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FaceApp Apologizes For Its Skin-Lightening ‘Hot’ New Filter

FaceApp is a filter-based morphing app that has gone viral in the last weeks. It allows users put a smile on their faces, look older, younger, swap genders, and make yourself “hotter.” The problem with the last one is that it has a skin whitening effect. Users couldn’t help but find that pretty racist.

The Russian app was launched in January, but met success in the past weeks, jumping to the top of the charts in the iOS and Android app stores. In an interview with TechCrunch, CEO and founder Yaroslav Goncharov said that one of the filters is intended to make yourself “more attractive.” No one could imagine that in 2017, that would mean bleaching your skin, enlarge your eyes, and even remove your glasses.

After users began complaining, Goncharov addressed an apology. “We are deeply sorry for this unquestionably serious issue,” he said in a statement. “It is an unfortunate side-effect of the underlying neural network caused by the training set bias, not intended behavior.”

The company has now changed the name of the filter to “spark”, to “exclude any positive connotation associated with it,” while they work on a better solution.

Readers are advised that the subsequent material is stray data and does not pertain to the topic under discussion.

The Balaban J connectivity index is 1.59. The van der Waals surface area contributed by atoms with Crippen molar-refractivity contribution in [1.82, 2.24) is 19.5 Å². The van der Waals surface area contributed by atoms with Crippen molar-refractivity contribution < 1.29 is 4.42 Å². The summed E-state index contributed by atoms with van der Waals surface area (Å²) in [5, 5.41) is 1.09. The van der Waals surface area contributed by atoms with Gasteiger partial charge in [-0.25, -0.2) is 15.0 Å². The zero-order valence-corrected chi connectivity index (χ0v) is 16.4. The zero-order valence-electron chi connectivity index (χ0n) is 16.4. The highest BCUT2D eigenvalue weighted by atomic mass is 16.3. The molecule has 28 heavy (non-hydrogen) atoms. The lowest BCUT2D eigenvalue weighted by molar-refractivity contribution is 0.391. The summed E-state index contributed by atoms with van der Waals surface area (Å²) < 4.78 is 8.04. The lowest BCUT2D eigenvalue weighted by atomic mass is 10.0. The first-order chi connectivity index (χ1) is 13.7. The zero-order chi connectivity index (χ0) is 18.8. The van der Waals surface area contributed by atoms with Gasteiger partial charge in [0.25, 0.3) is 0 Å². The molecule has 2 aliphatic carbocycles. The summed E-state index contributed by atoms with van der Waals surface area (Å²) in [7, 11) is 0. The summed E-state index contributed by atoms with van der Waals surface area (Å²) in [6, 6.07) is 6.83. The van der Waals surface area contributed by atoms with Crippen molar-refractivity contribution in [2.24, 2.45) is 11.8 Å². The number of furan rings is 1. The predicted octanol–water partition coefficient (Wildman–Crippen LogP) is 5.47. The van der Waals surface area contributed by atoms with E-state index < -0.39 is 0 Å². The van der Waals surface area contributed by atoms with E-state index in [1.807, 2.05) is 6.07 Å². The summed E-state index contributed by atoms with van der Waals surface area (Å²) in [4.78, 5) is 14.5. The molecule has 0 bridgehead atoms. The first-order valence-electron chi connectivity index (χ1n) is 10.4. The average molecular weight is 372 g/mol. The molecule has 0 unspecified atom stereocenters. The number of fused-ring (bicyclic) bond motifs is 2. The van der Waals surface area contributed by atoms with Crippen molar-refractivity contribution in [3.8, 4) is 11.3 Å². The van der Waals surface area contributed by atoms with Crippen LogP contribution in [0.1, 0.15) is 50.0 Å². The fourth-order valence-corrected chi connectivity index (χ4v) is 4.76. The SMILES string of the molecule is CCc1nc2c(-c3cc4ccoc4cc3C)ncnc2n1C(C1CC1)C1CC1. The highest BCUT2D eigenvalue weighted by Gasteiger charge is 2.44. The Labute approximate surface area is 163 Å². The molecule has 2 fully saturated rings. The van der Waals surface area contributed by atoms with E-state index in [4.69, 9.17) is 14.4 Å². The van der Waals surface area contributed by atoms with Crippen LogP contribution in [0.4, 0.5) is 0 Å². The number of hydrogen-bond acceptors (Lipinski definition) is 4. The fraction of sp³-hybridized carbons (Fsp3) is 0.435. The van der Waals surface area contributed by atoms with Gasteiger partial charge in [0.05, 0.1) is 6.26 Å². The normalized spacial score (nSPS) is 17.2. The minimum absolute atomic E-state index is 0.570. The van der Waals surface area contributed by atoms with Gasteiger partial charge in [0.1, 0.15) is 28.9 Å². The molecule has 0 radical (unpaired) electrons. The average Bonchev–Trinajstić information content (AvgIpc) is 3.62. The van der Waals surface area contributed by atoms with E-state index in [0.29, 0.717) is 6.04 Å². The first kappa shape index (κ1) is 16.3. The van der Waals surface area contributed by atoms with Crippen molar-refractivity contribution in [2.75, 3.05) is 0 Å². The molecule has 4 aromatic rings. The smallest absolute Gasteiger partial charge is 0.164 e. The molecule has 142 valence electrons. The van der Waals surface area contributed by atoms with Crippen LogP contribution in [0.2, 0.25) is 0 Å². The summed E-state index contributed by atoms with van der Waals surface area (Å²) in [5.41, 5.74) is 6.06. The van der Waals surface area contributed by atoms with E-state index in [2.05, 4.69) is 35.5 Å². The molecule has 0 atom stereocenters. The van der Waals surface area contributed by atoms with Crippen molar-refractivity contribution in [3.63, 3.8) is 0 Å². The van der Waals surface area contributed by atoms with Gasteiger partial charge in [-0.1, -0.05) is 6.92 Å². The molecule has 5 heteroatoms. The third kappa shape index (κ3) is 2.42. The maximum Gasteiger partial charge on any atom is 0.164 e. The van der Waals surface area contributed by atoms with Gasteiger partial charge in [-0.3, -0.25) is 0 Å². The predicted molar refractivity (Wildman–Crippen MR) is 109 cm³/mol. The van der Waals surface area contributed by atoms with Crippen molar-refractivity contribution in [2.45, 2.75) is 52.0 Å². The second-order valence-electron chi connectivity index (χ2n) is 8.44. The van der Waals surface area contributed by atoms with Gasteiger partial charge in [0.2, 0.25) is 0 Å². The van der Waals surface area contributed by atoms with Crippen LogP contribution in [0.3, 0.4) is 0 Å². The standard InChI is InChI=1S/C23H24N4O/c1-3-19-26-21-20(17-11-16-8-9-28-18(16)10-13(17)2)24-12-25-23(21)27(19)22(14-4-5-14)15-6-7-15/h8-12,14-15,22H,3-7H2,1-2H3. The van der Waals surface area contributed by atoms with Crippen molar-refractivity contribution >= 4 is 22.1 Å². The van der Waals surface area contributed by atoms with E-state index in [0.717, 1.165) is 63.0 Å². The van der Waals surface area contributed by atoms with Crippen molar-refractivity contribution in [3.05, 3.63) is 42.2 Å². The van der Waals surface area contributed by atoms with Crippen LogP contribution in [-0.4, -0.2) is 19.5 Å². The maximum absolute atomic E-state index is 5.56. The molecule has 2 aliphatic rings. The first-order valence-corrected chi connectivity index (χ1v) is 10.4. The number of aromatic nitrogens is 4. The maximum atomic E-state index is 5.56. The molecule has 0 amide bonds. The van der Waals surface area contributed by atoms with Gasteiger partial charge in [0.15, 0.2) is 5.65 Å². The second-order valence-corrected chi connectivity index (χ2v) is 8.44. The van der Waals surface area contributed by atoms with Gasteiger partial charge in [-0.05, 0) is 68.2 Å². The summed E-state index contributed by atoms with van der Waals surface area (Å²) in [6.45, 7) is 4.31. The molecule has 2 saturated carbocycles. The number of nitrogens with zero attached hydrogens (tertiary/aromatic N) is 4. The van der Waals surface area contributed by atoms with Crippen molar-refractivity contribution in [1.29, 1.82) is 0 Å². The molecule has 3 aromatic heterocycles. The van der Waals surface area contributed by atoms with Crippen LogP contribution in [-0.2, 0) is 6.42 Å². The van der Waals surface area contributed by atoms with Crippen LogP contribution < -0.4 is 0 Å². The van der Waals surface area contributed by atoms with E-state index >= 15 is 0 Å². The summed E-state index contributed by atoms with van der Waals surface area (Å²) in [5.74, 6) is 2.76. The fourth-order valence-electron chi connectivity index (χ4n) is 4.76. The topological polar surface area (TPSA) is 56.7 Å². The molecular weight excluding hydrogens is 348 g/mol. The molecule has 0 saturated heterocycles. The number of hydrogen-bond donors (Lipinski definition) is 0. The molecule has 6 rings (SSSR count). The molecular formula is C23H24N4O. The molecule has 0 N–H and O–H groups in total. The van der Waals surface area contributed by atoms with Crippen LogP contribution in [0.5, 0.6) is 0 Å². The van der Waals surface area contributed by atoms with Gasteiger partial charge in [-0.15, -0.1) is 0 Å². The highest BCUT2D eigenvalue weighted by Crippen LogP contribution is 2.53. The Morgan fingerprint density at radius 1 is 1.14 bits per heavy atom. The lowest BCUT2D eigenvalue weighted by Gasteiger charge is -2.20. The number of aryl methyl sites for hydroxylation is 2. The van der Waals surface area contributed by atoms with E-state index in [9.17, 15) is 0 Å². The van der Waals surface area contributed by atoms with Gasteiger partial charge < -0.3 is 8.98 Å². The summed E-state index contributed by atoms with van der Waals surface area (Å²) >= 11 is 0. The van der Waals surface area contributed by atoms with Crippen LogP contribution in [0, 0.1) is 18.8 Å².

It’s not the first time an app is branded as racist for its AR lenses

Smartphone apps have been developing augmented reality technologies to bring it to the masses for a while now. Think of Pokemon Go, or better yet, Snapchat and its famous filters, based on deep learning machines.

Snapchat has brought you many different lenses, from a dog mask sticking its tongue out, or the flower crown that makes you gorgeous, to a horrific demon. But last year, the hugely successful app came under fire for its 4/20 filter.

Apparently, during a brainstorming meeting, someone came with the idea of honoring the unofficial holiday that celebrates marijuana with a filter that would merge the user’s face with Bob Marley’s face. And everyone else thought that the idea was great. Fifteen years of making music and defying the system with his political and spiritual views, reduced to weed. Great. Really.

Described as a “digital blackface”, the filter caused a lot of controversy among Snapchat users that didn’t enjoy so much the stereotype of brown skin, dreadlocks and a Rasta hat to talk about weed.
Another controversy came months later after the app launched an “anime-inspired lens”. It was not well received since it turned you into a cartoon with squinty eyes, called by some “insensitive”, and by others “the most overly racist filter ever.”

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